Breath Test for Chemicals (Volatile Organic Compounds)

This study has been completed.
Sponsor:
Information provided by:
National Institutes of Health Clinical Center (CC)
ClinicalTrials.gov Identifier:
NCT01437033
First received: September 16, 2011
Last updated: August 23, 2014
Last verified: July 2014
  Purpose

Background:

- Some types of cancer, like cancer of the esophagus, are difficult to detect at an early stage. A possible detection method involves collecting breath samples to look for chemicals that may be signs of cancer. However, more research is needed to determine how different chemicals appear in different breath samples. This study will involve healthy volunteers.

Objectives:

- To study chemicals appearing in breath samples of healthy volunteers.

Eligibility:

- Healthy volunteers between 30 and 60 years of age.

Design:

  • Participants will fast overnight (midnight to morning) and then provide two breath samples taken 5 minutes apart.
  • Breath samples will be collected on days 1, 49, and 98 of the study

Condition
Breath Tests
Human Volunteers
Pilot Study

Study Type: Observational
Study Design: Time Perspective: Prospective
Official Title: A Pilot Study of a Breath Test for Assessment of Volatile Organic Compounds

Resource links provided by NLM:


Further study details as provided by National Institutes of Health Clinical Center (CC):

Primary Outcome Measures:
  • Statistics of robustness (CV, ICCs) [ Time Frame: 98 days ] [ Designated as safety issue: No ]

Estimated Enrollment: 5
Study Start Date: August 2011
Detailed Description:

Background:

Although breath tests are common for specific uses where the biomarker is highly concentrated (e .g. alcohol, urea for Helicobacter prylori infection), lower concentration compounds in the breath can also provide information on exogenous exposures and endogenous metabolic processes.

Employing standardized collection techniques and high sensitivity measurement technologies have shown that breath profiles can accurately identify people with diseases such as breast cancer and lung cancer.

Breath profiling technologies have great potential as non-invasive tools for diagnosis and risk stratification of precancerous disease as well as elucidation of the causes of cancer.

Prior to using breath profiles for these purposes it is essential to assess how much of the breath profile and which parts of the breath profile are relatively stable over a period of time.

Objectives:

The primary objective of this pilot study is to assess the intra-individual variability of breath profiles sampled over a period of 98 days.

Eligibility:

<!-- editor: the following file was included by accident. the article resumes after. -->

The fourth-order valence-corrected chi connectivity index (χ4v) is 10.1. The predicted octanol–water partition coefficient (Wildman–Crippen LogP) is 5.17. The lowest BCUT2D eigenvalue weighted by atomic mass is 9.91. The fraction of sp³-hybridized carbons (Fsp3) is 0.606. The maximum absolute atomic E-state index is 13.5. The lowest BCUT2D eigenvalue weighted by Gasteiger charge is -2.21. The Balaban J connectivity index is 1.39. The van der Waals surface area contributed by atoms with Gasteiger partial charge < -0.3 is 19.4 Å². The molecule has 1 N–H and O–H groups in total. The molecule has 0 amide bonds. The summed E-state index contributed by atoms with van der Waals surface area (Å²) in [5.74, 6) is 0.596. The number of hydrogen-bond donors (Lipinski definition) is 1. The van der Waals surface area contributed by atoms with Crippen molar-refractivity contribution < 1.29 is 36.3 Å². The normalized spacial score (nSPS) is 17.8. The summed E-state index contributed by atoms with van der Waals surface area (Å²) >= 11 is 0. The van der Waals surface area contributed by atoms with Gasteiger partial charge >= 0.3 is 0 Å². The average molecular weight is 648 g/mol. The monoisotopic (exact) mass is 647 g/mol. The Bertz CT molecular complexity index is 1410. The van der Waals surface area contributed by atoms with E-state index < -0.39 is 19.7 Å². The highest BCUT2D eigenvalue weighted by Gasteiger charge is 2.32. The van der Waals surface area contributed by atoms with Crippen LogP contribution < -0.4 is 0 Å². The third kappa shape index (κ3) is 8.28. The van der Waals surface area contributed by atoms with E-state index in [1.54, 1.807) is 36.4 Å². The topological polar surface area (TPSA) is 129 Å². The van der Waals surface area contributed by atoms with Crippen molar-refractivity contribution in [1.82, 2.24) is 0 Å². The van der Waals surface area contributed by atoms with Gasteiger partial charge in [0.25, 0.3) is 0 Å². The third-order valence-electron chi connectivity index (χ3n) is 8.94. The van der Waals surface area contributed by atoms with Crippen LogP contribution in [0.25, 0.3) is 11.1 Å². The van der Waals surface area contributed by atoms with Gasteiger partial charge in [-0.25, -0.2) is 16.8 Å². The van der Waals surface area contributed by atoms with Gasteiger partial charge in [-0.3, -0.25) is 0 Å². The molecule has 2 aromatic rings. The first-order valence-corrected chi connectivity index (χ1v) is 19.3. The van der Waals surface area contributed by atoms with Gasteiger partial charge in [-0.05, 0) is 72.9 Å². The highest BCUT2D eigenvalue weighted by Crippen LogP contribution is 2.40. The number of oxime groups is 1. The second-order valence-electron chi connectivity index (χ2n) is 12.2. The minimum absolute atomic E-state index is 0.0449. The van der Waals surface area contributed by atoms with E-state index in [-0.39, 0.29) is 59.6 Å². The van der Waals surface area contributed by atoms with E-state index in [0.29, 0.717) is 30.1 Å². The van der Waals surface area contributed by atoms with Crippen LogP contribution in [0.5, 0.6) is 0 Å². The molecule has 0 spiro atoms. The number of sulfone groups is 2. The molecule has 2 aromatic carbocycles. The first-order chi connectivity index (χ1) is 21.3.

DCEG volunteers aged 30-60 years, inclusive.

Design:

Pilot study.

Five DCEG volunteers will be enrolled for this study.

We will assess breath profiles sampled in duplicate at three time periods (days 1, 49 and 98).

We will calculate a coefficients of variation (CV) to determine the proportion and parts of the breath profile which have values less than 10% when collected on the same day,49 days apart, and 98 days apart.

  Eligibility

Ages Eligible for Study:   30 Years to 60 Years
Genders Eligible for Study:   Both
Accepts Healthy Volunteers:   Yes
Criteria
  • INCLUSION CRITERIA:

DCEG volunteers aged 30-60 years, inclusive.

EXCLUSION CRITERIA:

Aged less than 30 years. Aged 61 years or older. Individuals who identify themselves to be in any one of the following categories over the next 4 month period:

  • Plan to initial a large change in their daily amount of physical activity
  • Plan to make large changes to their diet (reduce caloric intake, become a vegetarian etc)
  • May possibly move away from the area for a new job, sabbatical, retirement etc
  • Plan to attempt to become pregnant
  • Have limited availability for any reason including prolonged vacation or business travel
  Contacts and Locations
Choosing to participate in a study is an important personal decision. Talk with your doctor and family members or friends about deciding to join a study. To learn more about this study, you or your doctor may contact the study research staff using the Contacts provided below. For general information, see Learn About Clinical Studies.

Please refer to this study by its ClinicalTrials.gov identifier: NCT01437033

Locations
United States, Maryland
National Cancer Institute (NCI), 9000 Rockville Pike
Bethesda, Maryland, United States, 20892
Sponsors and Collaborators
Investigators
Principal Investigator: Michael B Cook, M.D. National Cancer Institute (NCI)